When Baawua, resident macho man and general troublemaker (in that order) finally gave his life to Christ, he expected the world would change to accommodate his new perspective on life. He anticipated a sudden ease in every hustle; the ephemeral peace that had at once taken over his heart when Pastor Ashimolo laid hands on him, to remain forever. He closed his eyes, he felt a tearing sensation inside his chest and he began to hope. Through his gibberish rumblings, that came from the divine of course, through his tears, he began to hope. Surely, a better life filled with happiness and laughter lay ahead. A conscious decision to flee from sin was the key to solving all of his problems. The Pastor had screamed it through the microphone and he had believed.
It was no wonder his frustration then, when 2 weeks later he found himself seated at the porch of Pastor Ahimolo’s house, his dismissal letter, creased and dirty from the last time he had balled it up in anger, inside his hands. He waited patiently for the pastor, the ferociously shaken anger inside him plugged only by the cork of his faith, of the bible’s admonition, “Do not touch my anointed ones, and do my prophets no harm.”
The door creaked open and the pastor came out in shorts and a singlet. For the first time he was seeing the man of God outside his robes and he was not impressed. The tiny singlet stretched tightly around the old man’s potbelly, barely covering the gaping space around his waist; where the blue and white of his boxers had to be covered up every few seconds with his loose shorts. Ashimolo, for he could not bare to think of him as a pastor now, dragged one of the chairs towards himself and sat down. It took Baawua a few seconds to collect himself.
“The peace of the lord be with you, pastor.”
“May his mercies endure, my son.”
“Pastor, I am sorry to disturb you this fine afternoon. I came to tell you, because you are the one who God chose as a vessel in bringing me into his light, that I have been fired.”
The pastor leaned forward, taking the envelope from Baawua’s outstretched hands. He read through the A4 sheet in silence, longer than anyone ordinarily should have. Baawua addressed the old man with his eyes, a child curiously waiting on which lie his parents would choose this time in explaining why he didn’t have meat on his food like everybody else.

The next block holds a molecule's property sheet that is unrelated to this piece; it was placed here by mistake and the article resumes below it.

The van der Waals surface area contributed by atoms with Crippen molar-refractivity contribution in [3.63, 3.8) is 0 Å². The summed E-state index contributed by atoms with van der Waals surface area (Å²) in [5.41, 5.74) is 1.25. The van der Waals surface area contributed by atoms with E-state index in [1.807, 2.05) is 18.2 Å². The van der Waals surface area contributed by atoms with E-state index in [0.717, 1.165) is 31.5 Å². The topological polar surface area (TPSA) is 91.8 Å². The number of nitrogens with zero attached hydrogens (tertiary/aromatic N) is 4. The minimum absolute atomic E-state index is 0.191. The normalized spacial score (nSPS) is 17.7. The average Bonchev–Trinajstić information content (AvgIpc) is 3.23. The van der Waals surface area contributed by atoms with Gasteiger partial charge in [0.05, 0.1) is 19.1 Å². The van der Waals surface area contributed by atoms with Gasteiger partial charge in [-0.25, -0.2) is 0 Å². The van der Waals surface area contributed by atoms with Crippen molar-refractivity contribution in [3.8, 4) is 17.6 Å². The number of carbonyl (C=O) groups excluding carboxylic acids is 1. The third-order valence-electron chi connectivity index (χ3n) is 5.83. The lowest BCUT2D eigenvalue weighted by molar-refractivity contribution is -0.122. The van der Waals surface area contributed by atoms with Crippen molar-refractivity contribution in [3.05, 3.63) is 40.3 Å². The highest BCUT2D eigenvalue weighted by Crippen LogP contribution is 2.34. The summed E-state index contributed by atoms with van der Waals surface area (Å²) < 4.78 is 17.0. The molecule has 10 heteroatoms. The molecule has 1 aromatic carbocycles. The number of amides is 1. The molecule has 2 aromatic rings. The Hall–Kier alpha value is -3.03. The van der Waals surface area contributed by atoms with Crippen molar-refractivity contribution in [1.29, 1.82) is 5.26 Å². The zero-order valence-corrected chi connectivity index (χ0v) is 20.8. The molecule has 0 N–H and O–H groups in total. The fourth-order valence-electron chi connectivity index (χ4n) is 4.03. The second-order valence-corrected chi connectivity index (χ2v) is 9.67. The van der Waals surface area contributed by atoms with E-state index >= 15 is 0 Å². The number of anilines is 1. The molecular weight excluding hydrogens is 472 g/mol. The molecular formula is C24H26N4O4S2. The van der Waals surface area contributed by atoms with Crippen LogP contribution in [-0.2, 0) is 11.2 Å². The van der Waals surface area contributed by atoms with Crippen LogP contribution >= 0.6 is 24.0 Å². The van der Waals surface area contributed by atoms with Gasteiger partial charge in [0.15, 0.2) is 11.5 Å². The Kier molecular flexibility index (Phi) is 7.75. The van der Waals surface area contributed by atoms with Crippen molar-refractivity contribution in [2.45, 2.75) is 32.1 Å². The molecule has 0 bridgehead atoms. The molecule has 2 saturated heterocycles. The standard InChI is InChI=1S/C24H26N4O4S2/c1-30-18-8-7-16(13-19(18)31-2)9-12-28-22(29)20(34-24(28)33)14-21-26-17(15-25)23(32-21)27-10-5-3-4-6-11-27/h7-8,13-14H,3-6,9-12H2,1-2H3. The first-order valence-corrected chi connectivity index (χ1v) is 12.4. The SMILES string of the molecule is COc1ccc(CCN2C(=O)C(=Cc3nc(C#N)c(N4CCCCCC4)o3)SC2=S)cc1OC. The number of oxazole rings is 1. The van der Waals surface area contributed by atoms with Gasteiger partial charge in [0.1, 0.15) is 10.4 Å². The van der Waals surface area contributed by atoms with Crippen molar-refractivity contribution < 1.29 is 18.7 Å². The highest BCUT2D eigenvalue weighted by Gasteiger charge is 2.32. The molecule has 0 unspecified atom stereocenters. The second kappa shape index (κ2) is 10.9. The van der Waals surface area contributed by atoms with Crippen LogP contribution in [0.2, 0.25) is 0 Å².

“It says here that you’ve been laid off. That’s different from being fired, you know?”
The miserly words infuriated Baawua. He forced a smile.
“No difference really, man of God. Laid off, fired, in the end I don’t have a job. So, what’s up? It’s been 2 weeks since I joined you, and I have not sinned too.”
“These things happen to test us, my son. Every trying moment is an opportunity for God to show us his….”
“But you said consciously deciding to flee from sin is the solution to all of man’s problems?”
“Yes, but sometimes the devil notices our good deeds and he brings tests like this to shake our faith. To make us think it’s all not worth it.”
Baawua was quiet for a few seconds.
“So, the devil is the one who tests us ….. and before I interrupted, you were saying it’s an opportunity for God to show his power. So the devil gives us trouble so that God can show off? Are they working together? What is happening? because me, I am not understanding.”
Baawua did not notice the pitch of his voice rise. He did not notice the violent tremors his hands had taken up. Ashimolo stuttered, cowering under the threatening weight of Baawuas’ wrath.
“We-ca- We can never understand the ways of the supernatural, my child”
“AH! BUT YOU DIDN’T SEEM TO THINK THAT WHEN YOU WERE TELLING ME THAT GOD WOULD REWARD ME FOR NOT SINNING!!!???? YOU KNEW HIS WAYS THEN ERH!?”
Baawua popped up to his feet.
“I NOR DEY BARB THIS SHIT!”
“Young ma-man, ca – calm down, erh?”
“TWO WEEKS THIS, I NOR FOK, I NOR DRINK, I NOR BEAT ANYBRO. I NOR BORE ONE MPO SAF. EVERYBODY SEE ME AAAA, ‘EI BAAWUA, YOU THIS?’ YEAHH ME THIS, I CHANGE RYDEE. I BE CHRISTIAN. ALL I DEY EXPECT BACK BE HAPPINESS THEN PEACE OF MIND. I COME THAT YOUR SHIT CHURCH, I DO ALL THE EMOTIONAL THINGS. HARD GUY BUT I DEY CRY. HARD GUY BUT TAKE MY SOUL GOD AND USE ME AS YOU PLEASE. ALL THAT. WHAT THIS!!!???”
Baawua snatched the letter from the pastor and threw it back at him. Ashimolo’s wife and children came out running through the door. He glared at them and shoved past.
At the backseat of the trotro home, Baawuas irritation was at a simmering pause. He “consciously” decided to do all the things he had denied himself immediately he got home. He was in the middle of a text to Suzilina when the corners of his eye caught a man in the third row slowly rise, a bible tucked under his armpit.
“HEY! HEY BUUULU! WO NIM DIER 3Y3 MA WO AAA, TENA SE WAI?”
The skinny man turned to address the demon. He saw the devils face and sat down quietly. Faith, he had plenty of, muscles, none. What was it that the bible said even?
“The spirit is willing, but the body dier, weak.”
Art Credit: Nathan Greene – Preaching the Word.
Translation: Hey Buulu, wo nim dier 3y3 ma wo aaa tena se wai? – Hey fool, sit down if you know what’s good for you. Okay?